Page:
It would be great if the official translation could take cues from the scanlations and what they find most enjoyable to read. But it tends to turn into a pissing contest where everyone wants to put their own mark onto the translation, preferring their own over others, instead of picking and combining the best efforts from everyone available. Fans are more likely to glomp onto a property if they feel they’ve made their unique voice heard, and can feel betrayed if a certain phrase isn’t uttered a certain way. (Hand of God anyone?)

    Maybe what we need is some kind of webcomic that can be on par with their Japanese competition. Trouble is, there are very few that have the kind of page-ending cliffhangers that Manga excel at. Gunnerkrigg Court and Jack are two wonderful exceptions that come to mind.
    http://www.gunnerkrigg.com/index2.php
    http://www.pholph.com/strip.php?id=5

  25. autsanaut says:

    Hey maximo! HELLLLOOO

    One point I add to the expensive issue is that you can shop around and find a cheaper price for your collected works: I’ve managed to buy pretty much new copies of many titles for about 50 English pence (75 cents) or even cheaper (Welcome To The N.H.K. for 1 penny, new!). Even with Amazon’s criminal shipping charges it can work out cheaper than buying it from a book store or elsewhere.

    Not to mention most of the bookstores I’ve seen and my local comic shops often have 3 for 2 offers on manga titles, so the price is brought down quite a bit. I use my LCS to buy up Berserk this way, which works out at 6 quid a book rather than ten.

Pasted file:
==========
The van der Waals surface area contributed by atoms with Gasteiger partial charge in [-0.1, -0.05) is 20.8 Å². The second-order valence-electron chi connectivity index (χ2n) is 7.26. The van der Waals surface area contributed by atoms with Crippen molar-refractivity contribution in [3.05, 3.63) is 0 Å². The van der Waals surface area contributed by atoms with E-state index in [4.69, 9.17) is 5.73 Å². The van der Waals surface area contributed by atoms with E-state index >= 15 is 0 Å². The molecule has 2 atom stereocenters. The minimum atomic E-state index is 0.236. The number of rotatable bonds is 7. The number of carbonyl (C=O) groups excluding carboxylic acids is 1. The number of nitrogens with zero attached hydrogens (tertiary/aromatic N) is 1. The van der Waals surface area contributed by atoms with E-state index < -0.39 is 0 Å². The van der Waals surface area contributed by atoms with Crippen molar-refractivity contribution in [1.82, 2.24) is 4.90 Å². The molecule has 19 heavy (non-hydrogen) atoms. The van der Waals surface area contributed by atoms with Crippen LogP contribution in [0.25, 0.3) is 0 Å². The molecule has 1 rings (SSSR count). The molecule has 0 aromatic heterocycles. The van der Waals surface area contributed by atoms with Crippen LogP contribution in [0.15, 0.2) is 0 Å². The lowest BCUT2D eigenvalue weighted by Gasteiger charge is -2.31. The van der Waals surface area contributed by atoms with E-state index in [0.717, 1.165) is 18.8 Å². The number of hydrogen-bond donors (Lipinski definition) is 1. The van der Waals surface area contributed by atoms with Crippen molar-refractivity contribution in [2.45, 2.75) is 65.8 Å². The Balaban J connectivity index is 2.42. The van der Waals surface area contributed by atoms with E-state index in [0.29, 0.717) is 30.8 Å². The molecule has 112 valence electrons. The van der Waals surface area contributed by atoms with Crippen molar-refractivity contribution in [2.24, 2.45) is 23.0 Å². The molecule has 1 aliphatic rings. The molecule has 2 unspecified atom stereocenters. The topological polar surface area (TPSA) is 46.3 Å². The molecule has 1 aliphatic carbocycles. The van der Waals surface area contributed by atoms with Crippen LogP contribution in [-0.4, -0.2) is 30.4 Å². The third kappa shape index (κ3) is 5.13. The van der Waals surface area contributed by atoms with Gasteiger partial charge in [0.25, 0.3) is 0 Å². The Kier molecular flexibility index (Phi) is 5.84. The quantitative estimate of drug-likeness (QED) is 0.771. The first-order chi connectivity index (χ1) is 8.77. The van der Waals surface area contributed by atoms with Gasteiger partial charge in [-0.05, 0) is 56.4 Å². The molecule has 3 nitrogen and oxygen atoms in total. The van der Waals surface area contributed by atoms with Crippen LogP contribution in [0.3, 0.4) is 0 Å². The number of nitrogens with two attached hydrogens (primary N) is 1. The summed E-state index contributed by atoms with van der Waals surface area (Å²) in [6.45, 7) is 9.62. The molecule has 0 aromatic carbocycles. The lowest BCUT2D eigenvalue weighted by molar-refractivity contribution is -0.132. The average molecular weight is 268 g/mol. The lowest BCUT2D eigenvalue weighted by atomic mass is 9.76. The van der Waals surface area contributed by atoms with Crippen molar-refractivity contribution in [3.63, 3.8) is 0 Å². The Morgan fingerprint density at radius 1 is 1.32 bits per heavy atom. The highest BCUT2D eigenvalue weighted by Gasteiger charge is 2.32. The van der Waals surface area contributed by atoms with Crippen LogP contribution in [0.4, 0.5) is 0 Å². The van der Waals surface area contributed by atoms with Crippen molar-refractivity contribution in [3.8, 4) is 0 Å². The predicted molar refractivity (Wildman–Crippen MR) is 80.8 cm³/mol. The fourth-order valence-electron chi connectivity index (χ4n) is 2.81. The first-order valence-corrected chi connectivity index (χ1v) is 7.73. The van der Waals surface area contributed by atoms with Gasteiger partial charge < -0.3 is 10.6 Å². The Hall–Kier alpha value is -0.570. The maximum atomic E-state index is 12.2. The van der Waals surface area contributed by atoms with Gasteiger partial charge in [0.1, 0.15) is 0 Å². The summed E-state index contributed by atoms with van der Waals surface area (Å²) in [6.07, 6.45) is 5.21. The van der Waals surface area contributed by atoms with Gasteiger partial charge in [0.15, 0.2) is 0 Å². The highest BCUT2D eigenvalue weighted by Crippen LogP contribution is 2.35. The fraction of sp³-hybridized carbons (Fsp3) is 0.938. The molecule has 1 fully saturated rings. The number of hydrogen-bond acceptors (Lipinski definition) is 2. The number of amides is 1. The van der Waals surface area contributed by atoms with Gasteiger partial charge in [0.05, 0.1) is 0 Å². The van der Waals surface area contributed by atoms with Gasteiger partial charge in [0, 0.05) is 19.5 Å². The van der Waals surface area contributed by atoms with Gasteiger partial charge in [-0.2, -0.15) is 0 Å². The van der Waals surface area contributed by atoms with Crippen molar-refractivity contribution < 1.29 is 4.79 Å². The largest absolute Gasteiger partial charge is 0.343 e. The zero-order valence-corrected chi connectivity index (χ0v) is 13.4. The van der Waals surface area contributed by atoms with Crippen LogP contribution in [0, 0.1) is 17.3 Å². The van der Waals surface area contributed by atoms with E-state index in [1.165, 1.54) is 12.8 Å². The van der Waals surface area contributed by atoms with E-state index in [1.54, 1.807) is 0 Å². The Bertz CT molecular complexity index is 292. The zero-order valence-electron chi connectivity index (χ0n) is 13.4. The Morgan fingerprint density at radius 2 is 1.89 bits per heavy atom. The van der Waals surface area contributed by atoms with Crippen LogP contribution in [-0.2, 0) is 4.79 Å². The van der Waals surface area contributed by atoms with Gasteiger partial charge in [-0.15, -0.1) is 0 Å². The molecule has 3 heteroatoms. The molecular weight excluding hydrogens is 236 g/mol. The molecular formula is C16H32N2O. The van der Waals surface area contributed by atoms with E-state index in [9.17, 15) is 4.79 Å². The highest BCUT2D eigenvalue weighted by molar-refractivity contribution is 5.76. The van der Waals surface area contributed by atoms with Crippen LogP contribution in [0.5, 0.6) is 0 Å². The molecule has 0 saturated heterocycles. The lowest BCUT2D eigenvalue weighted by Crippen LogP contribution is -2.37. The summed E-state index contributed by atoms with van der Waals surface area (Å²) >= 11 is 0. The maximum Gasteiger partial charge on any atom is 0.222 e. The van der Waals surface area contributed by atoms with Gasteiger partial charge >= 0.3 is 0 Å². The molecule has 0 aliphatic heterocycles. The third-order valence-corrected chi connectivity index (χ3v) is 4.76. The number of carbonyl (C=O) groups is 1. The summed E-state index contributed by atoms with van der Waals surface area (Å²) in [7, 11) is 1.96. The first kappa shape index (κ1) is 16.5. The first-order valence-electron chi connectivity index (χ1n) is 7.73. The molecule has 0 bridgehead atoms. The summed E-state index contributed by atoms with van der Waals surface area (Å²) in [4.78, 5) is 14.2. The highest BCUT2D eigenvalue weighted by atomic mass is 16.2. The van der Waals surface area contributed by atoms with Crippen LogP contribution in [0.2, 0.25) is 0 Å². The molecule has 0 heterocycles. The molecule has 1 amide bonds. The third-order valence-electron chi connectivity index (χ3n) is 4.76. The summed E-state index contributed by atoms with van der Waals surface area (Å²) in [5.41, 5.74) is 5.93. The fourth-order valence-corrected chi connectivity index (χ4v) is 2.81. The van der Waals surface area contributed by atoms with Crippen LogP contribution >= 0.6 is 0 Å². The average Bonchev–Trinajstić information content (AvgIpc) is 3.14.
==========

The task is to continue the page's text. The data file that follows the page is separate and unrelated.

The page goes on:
The dealer you buy from has already paid the cost price for the book, so the publisher gets their dough from it…maybe the dealer doesn’t, but hey, I doubt they care about a brightly coloured tome of Japanese comics gets sold at a loss. Shop around!

  26. My mistake – I meant the 4th volume of Death Note, not the 3rd.

    I’d also like to express my appreciation for the scanlation of 3×3 Eyes, even though it updates very… very… slowly.

  27. Well, everything starts in Japan. Sadly, to the Japanese, we are just a gaijin aftermarket — icing on the cake. As such, we do not matter. That is why the Japanese will never allow the Negima! pactio cards to be licensed in the U.S. — they are for Japanese otaku only and those few gaijin who can afford the massive costs of importing a product from Japan. They’ve seemingly spread this down to anime as well with the OAD releases that are exclusively attached to limited edition tankoubon releases (“Negima!,” “Tsubasa: Reservoir Chronicle,” “xxxHOLiC”).

    Want to get an insight into the Japanese way of doing business? Watch the movie “Mr. Baseball.” Everything is “carefully computed” and that’s the end of the discussion.

    Still, it is an interesting read, Jake. Thanks for the post. ^_^